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I have come to believe that creative expression is the source of healing, empowerment and transformation. Because creativity at its best involves personal / emotional risk – i.e. courage, it  always causes change inside oneself. And inevitably, it also causes change outside oneself – in the world – however tiny the impact may be.

In my journey in the last 2 years, I was fortunate to recognize that being a catalyst for others’ creativity while exercising my own, is essentially my life purpose.

So, when the idea of creating a writing / publishing platform for independent, transcultural writers, featuring both books and a periodic microzine hit me, I was compelled to give it a try! Partnering with Shirin Subhani, Flying Chickadee was founded earlier this year … and the first issue of Courageous Creativity launched today!

I really hope many are inspired by the stories in this microzine – Shirin and I are certainly humbled, touched, moved and inspired.

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[Adaptated into an essay in my book Thrive! Falling in Love with Life, published Nov 1, 2011.]

Our culture emphasizes having options. We interview in multiple places so that we have options for a place of employment; we interview several candidates for a job to find the right fit with a position. We meet different people for an ideal romantic partner; we scan various people for the best business partner. And we nurture various, sometimes mundane social relationships “just in case” we’re excluded from the in-crowd.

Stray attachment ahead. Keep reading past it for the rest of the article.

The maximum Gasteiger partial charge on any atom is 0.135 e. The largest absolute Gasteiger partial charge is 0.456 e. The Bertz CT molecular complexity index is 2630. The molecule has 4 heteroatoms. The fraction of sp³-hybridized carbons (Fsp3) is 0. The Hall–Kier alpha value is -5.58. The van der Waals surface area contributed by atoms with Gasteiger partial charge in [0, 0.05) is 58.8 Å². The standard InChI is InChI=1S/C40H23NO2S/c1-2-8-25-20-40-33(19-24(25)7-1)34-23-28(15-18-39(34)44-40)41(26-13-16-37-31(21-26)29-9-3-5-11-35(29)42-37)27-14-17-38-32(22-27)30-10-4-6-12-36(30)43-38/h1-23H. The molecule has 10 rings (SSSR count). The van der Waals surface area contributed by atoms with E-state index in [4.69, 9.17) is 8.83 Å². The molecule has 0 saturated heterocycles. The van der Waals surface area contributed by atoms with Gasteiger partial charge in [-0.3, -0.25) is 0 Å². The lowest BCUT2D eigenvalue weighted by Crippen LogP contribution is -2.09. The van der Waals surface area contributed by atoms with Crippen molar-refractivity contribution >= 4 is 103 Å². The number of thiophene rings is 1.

We are advised not to burn bridges, not to close doors. So, there’s an ingrained tendency to keep various doors open, even though one is presumably focused on a particular, well-chosen path. Especially as an entrepreneur, this might seem like an appropriate and sensible measure: should this idea or initiative not take off, surely I should have another from my wellspring of ideas ready to test and launch? Isn’t that what entrepreneurship, creativity and innovation are about – trying out idea after idea, and always having lots of ideas available? (more…)

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[Adaptated into an essay in my book Thrive! Falling in Love with Life, published Nov 1, 2011.]

A few months ago, one of my dearest friends and I were having a conversation about life, the difficulties in practicing architecture independently, the state of the economy (and the nation, and the world…), and a variety of such topics. He seemed somewhat irate, but really, genuinely disappointed, even deeply sad, that things were as they were.

Then I said it. “Breaking through some painful turns in life, I’ve discovered that – paradoxically – one can only change something by first accepting it. External change is brought about by changing oneself internally, through acceptance. If I first accept the way things are, then the foundation for change is immediately laid.”

He looked confused, and vehemently protested. “But that doesn’t make any sense! How can I accept the way things are? Isn’t that tantamount to agreeing with the status quo, to permitting mediocrity, to giving in? Isn’t acceptance essentially defeat? How can anything change by accepting defeat? Explain to me what you mean by acceptance!” He demanded. (more…)